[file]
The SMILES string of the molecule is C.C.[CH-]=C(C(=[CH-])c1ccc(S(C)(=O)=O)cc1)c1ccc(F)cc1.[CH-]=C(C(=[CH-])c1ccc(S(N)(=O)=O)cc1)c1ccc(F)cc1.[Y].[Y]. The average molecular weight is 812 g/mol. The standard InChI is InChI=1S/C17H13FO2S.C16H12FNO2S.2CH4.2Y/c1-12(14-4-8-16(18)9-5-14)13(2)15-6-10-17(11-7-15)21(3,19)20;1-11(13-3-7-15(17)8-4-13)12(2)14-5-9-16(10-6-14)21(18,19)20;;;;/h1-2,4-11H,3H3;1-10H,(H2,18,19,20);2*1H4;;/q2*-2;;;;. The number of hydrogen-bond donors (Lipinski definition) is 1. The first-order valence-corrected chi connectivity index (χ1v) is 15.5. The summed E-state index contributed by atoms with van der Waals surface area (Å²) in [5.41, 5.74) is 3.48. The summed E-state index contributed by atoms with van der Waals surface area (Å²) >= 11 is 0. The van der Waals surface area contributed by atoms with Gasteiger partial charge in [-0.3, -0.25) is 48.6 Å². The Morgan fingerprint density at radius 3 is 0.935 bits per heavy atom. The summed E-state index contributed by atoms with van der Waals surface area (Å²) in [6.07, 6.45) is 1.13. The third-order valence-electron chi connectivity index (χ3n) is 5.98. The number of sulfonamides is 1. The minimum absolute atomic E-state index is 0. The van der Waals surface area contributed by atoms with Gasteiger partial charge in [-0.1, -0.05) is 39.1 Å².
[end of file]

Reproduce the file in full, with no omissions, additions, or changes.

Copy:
The SMILES string of the molecule is C.C.[CH-]=C(C(=[CH-])c1ccc(S(C)(=O)=O)cc1)c1ccc(F)cc1.[CH-]=C(C(=[CH-])c1ccc(S(N)(=O)=O)cc1)c1ccc(F)cc1.[Y].[Y]. The average molecular weight is 812 g/mol. The standard InChI is InChI=1S/C17H13FO2S.C16H12FNO2S.2CH4.2Y/c1-12(14-4-8-16(18)9-5-14)13(2)15-6-10-17(11-7-15)21(3,19)20;1-11(13-3-7-15(17)8-4-13)12(2)14-5-9-16(10-6-14)21(18,19)20;;;;/h1-2,4-11H,3H3;1-10H,(H2,18,19,20);2*1H4;;/q2*-2;;;;. The number of hydrogen-bond donors (Lipinski definition) is 1. The first-order valence-corrected chi connectivity index (χ1v) is 15.5. The summed E-state index contributed by atoms with van der Waals surface area (Å²) in [5.41, 5.74) is 3.48. The summed E-state index contributed by atoms with van der Waals surface area (Å²) >= 11 is 0. The van der Waals surface area contributed by atoms with Gasteiger partial charge in [-0.3, -0.25) is 48.6 Å². The Morgan fingerprint density at radius 3 is 0.935 bits per heavy atom. The summed E-state index contributed by atoms with van der Waals surface area (Å²) in [6.07, 6.45) is 1.13. The third-order valence-electron chi connectivity index (χ3n) is 5.98. The number of sulfonamides is 1. The minimum absolute atomic E-state index is 0. The van der Waals surface area contributed by atoms with Gasteiger partial charge in [-0.1, -0.05) is 39.1 Å².